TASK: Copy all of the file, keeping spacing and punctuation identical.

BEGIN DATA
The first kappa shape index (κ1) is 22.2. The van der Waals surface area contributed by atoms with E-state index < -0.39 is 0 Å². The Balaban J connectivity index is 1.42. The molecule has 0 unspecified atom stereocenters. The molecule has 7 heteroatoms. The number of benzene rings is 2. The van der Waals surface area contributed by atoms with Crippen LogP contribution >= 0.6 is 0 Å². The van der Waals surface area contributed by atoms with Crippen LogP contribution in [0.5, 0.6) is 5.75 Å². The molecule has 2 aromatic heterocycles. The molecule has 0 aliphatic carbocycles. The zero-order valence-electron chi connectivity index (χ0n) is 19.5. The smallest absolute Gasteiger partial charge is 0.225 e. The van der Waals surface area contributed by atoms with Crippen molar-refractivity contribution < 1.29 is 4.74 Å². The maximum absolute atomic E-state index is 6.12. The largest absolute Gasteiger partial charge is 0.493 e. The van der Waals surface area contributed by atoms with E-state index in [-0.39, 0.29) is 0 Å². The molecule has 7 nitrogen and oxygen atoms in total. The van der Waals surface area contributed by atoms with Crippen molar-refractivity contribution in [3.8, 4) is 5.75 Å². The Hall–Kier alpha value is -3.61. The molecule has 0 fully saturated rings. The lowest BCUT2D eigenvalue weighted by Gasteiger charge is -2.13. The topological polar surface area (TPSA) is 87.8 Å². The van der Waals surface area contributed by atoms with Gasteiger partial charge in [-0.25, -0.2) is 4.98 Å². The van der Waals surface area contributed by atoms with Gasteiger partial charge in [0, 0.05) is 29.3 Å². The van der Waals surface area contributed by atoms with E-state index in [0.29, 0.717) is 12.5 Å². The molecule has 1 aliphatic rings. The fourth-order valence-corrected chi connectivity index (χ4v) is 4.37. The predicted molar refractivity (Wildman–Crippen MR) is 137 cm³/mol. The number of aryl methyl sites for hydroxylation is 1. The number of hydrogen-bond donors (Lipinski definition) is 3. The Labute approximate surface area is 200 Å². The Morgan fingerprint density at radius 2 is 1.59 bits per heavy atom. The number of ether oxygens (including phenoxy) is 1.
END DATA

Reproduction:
The first kappa shape index (κ1) is 22.2. The van der Waals surface area contributed by atoms with E-state index < -0.39 is 0 Å². The Balaban J connectivity index is 1.42. The molecule has 0 unspecified atom stereocenters. The molecule has 7 heteroatoms. The number of benzene rings is 2. The van der Waals surface area contributed by atoms with Crippen LogP contribution >= 0.6 is 0 Å². The van der Waals surface area contributed by atoms with Crippen LogP contribution in [0.5, 0.6) is 5.75 Å². The molecule has 2 aromatic heterocycles. The molecule has 0 aliphatic carbocycles. The zero-order valence-electron chi connectivity index (χ0n) is 19.5. The smallest absolute Gasteiger partial charge is 0.225 e. The van der Waals surface area contributed by atoms with Crippen molar-refractivity contribution < 1.29 is 4.74 Å². The maximum absolute atomic E-state index is 6.12. The largest absolute Gasteiger partial charge is 0.493 e. The van der Waals surface area contributed by atoms with E-state index in [-0.39, 0.29) is 0 Å². The molecule has 7 nitrogen and oxygen atoms in total. The van der Waals surface area contributed by atoms with Crippen molar-refractivity contribution in [3.8, 4) is 5.75 Å². The Hall–Kier alpha value is -3.61. The molecule has 0 fully saturated rings. The lowest BCUT2D eigenvalue weighted by Gasteiger charge is -2.13. The topological polar surface area (TPSA) is 87.8 Å². The van der Waals surface area contributed by atoms with Gasteiger partial charge in [-0.25, -0.2) is 4.98 Å². The van der Waals surface area contributed by atoms with Gasteiger partial charge in [0, 0.05) is 29.3 Å². The van der Waals surface area contributed by atoms with E-state index in [0.29, 0.717) is 12.5 Å². The molecule has 1 aliphatic rings. The fourth-order valence-corrected chi connectivity index (χ4v) is 4.37. The predicted molar refractivity (Wildman–Crippen MR) is 137 cm³/mol. The number of aryl methyl sites for hydroxylation is 1. The number of hydrogen-bond donors (Lipinski definition) is 3. The Labute approximate surface area is 200 Å². The Morgan fingerprint density at radius 2 is 1.59 bits per heavy atom. The number of ether oxygens (including phenoxy) is 1.